Siemens CEO defends praising Trump, says there's 'nothing wrong' with US tax overhaul

  • Speaking on the sidelines of the Munich Security Conference, Siemens CEO Joe Kaeser told CNBC he believed the U.S. tax policy changes would be a "net positive" for job creation.
  • "That's why I've been congratulating the American president for his tax reform. I didn't congratulate him for his first year in office or anything else but that I believe was a job well done," Kaeser said.
  • Critics of the tax changes argue it will add an extra $1.5 trillion to the U.S. deficit and will further widen the wealth gap between rich and poor.

President Donald Trump deserved to be congratulated for the recent changes to the U.S. tax system, according to the chief executive of Europe's largest industrial company.

Speaking on the sidelines of the Munich Security Conference, Siemens CEO Joe Kaeser told CNBC he believed the U.S. tax policy changes would be a "net positive" for job creation. He also defended his move to compliment Trump on his tax overhaul during a dinner held at the World Economic Forum in Davos last month.

"There is a very, very good chance that a lot of jobs are being created because the companies have more money to spend on innovation and growth," he said Thursday.

"That's why I've been congratulating the American president for his tax reform. I didn't congratulate him for his first year in office or anything else but that I believe was a job well done," Kaeser said.

An overhaul of the U.S. tax system was approved late last year and has been broadly viewed as a legislative victory for Trump. The changes saw the corporate tax rate fall to 21 percent from 35 percent and are predicted to lift consumer spending and U.S. growth.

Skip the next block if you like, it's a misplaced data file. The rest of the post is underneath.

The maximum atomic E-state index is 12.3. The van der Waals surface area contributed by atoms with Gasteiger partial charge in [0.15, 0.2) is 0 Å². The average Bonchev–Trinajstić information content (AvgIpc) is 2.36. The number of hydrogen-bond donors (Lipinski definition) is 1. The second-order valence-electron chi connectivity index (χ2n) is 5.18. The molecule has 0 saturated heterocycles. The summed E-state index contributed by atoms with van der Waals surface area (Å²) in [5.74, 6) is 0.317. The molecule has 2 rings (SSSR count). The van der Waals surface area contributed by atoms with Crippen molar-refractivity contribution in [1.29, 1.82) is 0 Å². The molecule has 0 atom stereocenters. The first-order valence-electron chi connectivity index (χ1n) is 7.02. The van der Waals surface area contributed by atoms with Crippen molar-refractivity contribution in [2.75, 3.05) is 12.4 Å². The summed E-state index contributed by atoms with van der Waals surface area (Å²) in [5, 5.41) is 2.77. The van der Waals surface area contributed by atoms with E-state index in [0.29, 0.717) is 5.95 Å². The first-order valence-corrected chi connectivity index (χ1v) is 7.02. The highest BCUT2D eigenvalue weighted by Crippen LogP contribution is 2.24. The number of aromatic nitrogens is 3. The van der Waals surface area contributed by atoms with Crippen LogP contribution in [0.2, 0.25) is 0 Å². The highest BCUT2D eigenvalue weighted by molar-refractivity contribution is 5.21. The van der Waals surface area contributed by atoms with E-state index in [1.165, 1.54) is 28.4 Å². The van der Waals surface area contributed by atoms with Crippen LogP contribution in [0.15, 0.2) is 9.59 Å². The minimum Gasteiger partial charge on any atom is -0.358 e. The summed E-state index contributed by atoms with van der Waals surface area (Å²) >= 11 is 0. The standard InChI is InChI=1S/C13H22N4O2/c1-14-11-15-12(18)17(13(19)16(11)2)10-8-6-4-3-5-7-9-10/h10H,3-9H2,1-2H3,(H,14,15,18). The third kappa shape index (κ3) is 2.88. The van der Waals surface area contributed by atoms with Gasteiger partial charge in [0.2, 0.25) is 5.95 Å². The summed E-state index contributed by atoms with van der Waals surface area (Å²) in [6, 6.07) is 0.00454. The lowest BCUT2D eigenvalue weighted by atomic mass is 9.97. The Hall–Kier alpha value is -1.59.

'Could it make rich people richer? Yes, maybe'

CEO Joe Kaeser gestures during the annual results press conference on November 9, 2017 in Munich, Germany.
TF-Images | TF-Images via Getty Images
CEO Joe Kaeser gestures during the annual results press conference on November 9, 2017 in Munich, Germany.

The International Monetary Fund (IMF) upwardly revised its global growth forecasts for 2018 and 2019 last month, saying the amendments were partly down to the recently approved overhaul of the U.S. tax system.

However, critics of the changes argue it will add an extra $1.5 trillion to the U.S. deficit and will further widen the wealth gap between rich and poor.

"There's nothing wrong with it because more jobs means better conditions for the ones who are not that rich. Could it also make rich people richer? Yes, maybe … But I think the key focus ought to be creating jobs," he added.

Siemens, which has around 65,000 staff based in the U.S., has projected a tax rate at the lower end of the forecast range of 27 to 33 percent for fiscal 2018.

The German engineering group reported a 14 percent decline in quarterly industrial profit during the final three months of 2017 last month. It cited ongoing weak demand from the power and gas sector.